A loveless husband and wife bring a desperate woman to The Last Hotel: a place where all things reach their logical, terrifying, conclusions – where a service industry trades death for cash to build kitchen extensions; where 'home comforts' are less soft sheets than inescapable family disfunction; where a porter serves no-one, but fetches and carries nonetheless, his increasingly feral movements a fading reminder of a job that once had purpose. There's a reading here which sees Enda Walsh and Donnacha Dennehy's operatic collaboration as the artistic flowering of Ireland's thrall to Mammon during the boom years. But the morality-tale reading implies peaceful resolution. This hotel's residents check out with none.
Walsh's text is tight and sparse, but without a hint of surrealism. "No more push to death," pleads the character referred to in the libretto only as 'Wife', derailing temporarily the narrative's terrifying internal logic. The Crash Ensemble more than match this tightness, keeping Dennehy's little units—spasms, even—of rhythm nailed to the rails. There's a moment where (with nods to the prisoner's scene in Fidelio) the wife steps out into the light of the garden. Her open, flowing lines seem designed to show that Dennehy's angular score can serve the purpose of beauty—of humanity—just as well. Rhythmic gestures fade to lethargy. Lush tonality droops laconically into equally lush microtonality. Then she re-enters, and her epiphany is blown away by a juggernaut of sound.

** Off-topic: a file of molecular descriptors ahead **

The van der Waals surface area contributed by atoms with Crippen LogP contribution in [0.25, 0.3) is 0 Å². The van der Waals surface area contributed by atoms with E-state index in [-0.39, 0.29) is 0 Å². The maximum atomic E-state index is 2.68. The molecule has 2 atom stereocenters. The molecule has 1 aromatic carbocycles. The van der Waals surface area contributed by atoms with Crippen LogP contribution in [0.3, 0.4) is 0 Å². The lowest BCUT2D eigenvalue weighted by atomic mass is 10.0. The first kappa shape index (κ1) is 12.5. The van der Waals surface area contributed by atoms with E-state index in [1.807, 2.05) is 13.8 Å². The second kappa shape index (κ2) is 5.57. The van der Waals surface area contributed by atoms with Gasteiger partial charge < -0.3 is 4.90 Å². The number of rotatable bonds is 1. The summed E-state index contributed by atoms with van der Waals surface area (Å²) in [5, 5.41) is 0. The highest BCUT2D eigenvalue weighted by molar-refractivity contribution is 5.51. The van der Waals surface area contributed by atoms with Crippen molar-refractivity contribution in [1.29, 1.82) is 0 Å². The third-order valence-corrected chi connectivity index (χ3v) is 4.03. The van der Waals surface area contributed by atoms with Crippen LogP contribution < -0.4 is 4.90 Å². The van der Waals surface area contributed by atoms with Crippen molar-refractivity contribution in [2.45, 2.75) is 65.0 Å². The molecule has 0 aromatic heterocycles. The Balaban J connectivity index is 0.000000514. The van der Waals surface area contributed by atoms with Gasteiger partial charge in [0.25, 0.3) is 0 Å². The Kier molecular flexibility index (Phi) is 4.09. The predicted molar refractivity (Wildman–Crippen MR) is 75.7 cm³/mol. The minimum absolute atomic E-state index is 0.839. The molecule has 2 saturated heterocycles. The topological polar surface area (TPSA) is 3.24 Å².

A slightly overwrought karaoke scene provokes the only lapse in concentration here. Its exploration of masculinity feels tacked on, and the attempt to patch in popular vocal styles is distracting. Elsewhere, cold, hard vocal styles keep this piece taught, unforgiving and compelling.